An approach to the subject of government contracts requires some departure from the lawer's usual concept of a legal right. In this field, departures from generally accepted principles of contract law have developed in no small part from administrative practice, and the concept of a legal right cannot be thought of simply from the angle of enforceability in court. In transactions between private parties, the fact that the United States Supreme Court in Chase Securities Corporation v. Donaldson recently treated a legal right as being in essence merely dormant after the running 6f the statute of limitations against it would be meaningless if it had not declared also that a statute passed later could revive the right to sue. It happens that claims against the United States, however valid they might be under the law of private contracts, can never be the subject of a lawsuit except to the extent that Congress consents. Until the establishment of the United States Court of Claims in 1855, Congress had denied suit against the government generally on contract claims. Even now, where suit against the government is permitted, the judgment creditor's claim will not permit of a levy of execution for its enforcement. Having consented that the government be sued in any case or class of cases, Congress may choose not to pay the claim after it is reduced to judgment, or may let the judgment creditor wait until Congress has taken all the time it wants before it provides for payment. Nevertheless, usage justifies the claimant's saying in the field of government contracts that he has a right, one supported by legal rules on which the federal courts do act whenever litigation against the government is properly before them.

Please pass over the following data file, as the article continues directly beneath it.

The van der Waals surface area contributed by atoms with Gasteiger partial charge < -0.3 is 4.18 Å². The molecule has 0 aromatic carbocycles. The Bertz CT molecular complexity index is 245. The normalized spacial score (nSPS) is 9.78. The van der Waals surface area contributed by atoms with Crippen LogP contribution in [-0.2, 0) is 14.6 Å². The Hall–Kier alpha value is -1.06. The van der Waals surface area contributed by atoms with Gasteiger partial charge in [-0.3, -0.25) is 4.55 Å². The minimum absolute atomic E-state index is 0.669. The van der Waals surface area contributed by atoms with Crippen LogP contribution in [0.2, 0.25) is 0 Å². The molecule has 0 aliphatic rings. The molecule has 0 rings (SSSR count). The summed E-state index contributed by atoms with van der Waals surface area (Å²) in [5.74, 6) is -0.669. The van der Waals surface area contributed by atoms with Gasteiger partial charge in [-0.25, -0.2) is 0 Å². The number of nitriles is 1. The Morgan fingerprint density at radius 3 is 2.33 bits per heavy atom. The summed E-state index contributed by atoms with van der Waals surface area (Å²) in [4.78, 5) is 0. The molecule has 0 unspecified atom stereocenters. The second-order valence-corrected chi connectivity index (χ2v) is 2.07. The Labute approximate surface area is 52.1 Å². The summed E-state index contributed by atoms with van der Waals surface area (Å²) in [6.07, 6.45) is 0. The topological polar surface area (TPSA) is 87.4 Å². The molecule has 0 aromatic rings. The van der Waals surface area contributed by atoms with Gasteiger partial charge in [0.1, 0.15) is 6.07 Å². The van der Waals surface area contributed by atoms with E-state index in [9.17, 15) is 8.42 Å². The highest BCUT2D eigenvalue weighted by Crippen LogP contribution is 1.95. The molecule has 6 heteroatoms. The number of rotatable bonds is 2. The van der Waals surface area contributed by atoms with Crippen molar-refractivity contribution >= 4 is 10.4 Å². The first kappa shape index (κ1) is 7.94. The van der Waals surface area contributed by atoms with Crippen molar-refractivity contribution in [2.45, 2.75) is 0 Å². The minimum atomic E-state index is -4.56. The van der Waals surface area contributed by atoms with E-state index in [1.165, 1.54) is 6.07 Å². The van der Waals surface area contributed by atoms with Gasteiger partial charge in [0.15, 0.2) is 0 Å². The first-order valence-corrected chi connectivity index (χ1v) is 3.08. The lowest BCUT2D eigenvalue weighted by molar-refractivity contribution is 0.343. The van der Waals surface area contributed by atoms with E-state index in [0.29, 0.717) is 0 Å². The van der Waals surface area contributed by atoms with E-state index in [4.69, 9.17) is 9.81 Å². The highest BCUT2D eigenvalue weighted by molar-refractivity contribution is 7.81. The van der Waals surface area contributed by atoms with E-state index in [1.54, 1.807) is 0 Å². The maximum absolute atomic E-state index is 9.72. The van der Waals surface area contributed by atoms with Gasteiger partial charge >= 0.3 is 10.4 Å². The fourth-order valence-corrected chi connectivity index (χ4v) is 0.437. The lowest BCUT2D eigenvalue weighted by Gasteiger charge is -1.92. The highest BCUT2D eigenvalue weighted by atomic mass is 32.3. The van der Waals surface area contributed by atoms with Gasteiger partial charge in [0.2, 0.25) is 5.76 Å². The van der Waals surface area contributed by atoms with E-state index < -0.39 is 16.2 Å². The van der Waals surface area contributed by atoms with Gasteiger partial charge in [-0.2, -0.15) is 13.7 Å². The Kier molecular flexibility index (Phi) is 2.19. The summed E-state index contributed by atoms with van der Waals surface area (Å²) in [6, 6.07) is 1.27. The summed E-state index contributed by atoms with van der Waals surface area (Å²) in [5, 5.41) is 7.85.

Leslie L. Anderson,
THE DISPUTES ARTICLE IN GOVERNMENT CONTRACTS,
Mich. L. Rev.
Available at: https://repository.law.umich.edu/mlr/vol44/iss2/3